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Tag: comic book page composition

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Anatomy of a Comic

We recently completed our 20th comic for Tzivos Hashem's Kid's Zone, a magazine for Jewish kids, so we can finally show off the previous one since it's now seen print. Aquatic Adventures starts off with a SPLASH! as Joey and his pals are pulled into the river while fishing off a dock...

...where they come face-to-face with a huge talking fish! It was fun to have room to blow out this panel to a sizable semi-splash at the bottom of the first page. Now underwater, little bubbles/circles begin to appear, which I used throughout the three pages as a design element, in the panels and gutters, leading the reader's eye. We carried this through to the word balloons of the fish, which we also gave a different font, more open and round than the comics font we usually use (one based on my own hand-lettering). Mary approached coloring the fish differently than I probably would've, weaving warm and cool colors together, and shading various blues and greens. A nice touch, adding depth and color to the fish, helping to pop the Big Guy from the watery backgrounds.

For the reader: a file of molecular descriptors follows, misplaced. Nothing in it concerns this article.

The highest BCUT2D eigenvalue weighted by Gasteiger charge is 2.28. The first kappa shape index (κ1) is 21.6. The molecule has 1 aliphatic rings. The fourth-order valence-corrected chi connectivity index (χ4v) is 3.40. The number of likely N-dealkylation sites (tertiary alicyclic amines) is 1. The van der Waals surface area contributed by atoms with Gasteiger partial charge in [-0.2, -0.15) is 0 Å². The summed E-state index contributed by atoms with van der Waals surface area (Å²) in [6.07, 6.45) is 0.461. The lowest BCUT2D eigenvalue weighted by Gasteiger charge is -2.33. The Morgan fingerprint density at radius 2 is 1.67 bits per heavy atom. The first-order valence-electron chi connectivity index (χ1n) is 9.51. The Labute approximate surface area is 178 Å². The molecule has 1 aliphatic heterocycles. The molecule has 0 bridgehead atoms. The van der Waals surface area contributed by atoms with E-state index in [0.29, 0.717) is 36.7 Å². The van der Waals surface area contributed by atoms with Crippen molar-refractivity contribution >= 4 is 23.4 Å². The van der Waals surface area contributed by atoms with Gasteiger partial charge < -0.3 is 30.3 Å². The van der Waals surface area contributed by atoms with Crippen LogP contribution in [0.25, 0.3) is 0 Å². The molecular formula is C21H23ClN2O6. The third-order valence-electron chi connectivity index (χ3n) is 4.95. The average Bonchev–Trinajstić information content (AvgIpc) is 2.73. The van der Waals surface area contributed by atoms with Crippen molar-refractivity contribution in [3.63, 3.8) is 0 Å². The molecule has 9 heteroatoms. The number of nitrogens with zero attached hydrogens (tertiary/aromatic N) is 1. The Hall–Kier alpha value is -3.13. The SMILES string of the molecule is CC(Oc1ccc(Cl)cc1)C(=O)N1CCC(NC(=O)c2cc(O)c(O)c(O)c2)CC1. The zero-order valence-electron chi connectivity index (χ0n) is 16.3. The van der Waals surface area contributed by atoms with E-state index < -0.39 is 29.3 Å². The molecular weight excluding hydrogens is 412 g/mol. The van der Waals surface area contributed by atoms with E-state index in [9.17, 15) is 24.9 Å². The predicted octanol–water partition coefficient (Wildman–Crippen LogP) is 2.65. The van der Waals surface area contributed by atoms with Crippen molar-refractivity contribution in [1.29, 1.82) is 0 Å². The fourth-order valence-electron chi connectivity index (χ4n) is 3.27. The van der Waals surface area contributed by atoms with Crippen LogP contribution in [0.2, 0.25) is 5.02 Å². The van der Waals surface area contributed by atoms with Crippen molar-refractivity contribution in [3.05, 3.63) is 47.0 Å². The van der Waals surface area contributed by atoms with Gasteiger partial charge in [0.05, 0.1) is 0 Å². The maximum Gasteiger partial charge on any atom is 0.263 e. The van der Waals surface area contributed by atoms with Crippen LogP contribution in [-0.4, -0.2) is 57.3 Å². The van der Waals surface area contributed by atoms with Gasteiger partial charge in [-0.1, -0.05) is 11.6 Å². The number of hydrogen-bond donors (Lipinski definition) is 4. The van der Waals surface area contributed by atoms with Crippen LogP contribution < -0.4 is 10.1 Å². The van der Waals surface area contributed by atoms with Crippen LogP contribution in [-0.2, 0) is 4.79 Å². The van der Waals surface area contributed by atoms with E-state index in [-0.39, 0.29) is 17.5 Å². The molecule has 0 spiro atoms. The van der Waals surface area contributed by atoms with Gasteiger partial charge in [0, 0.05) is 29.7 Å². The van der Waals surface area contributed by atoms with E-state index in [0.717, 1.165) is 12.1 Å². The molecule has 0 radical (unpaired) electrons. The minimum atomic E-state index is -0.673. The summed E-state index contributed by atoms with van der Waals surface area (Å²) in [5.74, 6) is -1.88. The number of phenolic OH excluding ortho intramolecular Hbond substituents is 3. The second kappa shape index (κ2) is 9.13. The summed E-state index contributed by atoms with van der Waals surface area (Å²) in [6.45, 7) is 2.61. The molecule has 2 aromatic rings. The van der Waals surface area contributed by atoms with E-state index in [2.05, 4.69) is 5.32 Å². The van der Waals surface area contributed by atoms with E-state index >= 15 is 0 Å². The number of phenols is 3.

On page one (below, left), I established the scene, the boys fishing off the dock on the river, the city in the distance. We used cool and warm colors to distinguish one panel from another, and to break things up. I prepared a diagram (below, right)  to show shapes and flow of the page. The orange line shows a couple main shapes. The blue line tracks the flow of the text/word balloons and sound effects. The red line shows further the composition of the page, how I used the fishing poles and line to direct the reader's eye so the action flows naturally from panel to panel.

I wish I had even more room one page 2 to show the magical underwater world in which the crew finds themselves, but somehow was able to pack a lot of stuff into this panel (shown larger here than in the printed comic). For all the underwater scenes we considered and could have cast everything in darker hues, but decided to bring it to life, keeping things colorful and magical.

Pages 2 & 3 (below) appear in the mag side-by-side, bleeding together a bit. The red line I drew for page 2 shows the general flow for the page and panels. We kept the background for the masthead white to pop the title, utilizing the bubbles as I mentioned earlier. On panel 2 I used a series of arcs (as suggested by the sunken ship), carrying them through the whole panel and to direct the eye to the proper following panel. I bled out all the background for page 3 to establish an underwater backdrop for the talking fish and Joey, using panel borders for cutaway shots and an inset. Because this page is therefore more free-flowing and open, I overlapped word balloons over panels to make sure the reader followed along in the right order.

Here's a close-up which shows how we bounce and balanced warm against cool colors. Notice again the difference between the fish font and boy's speech.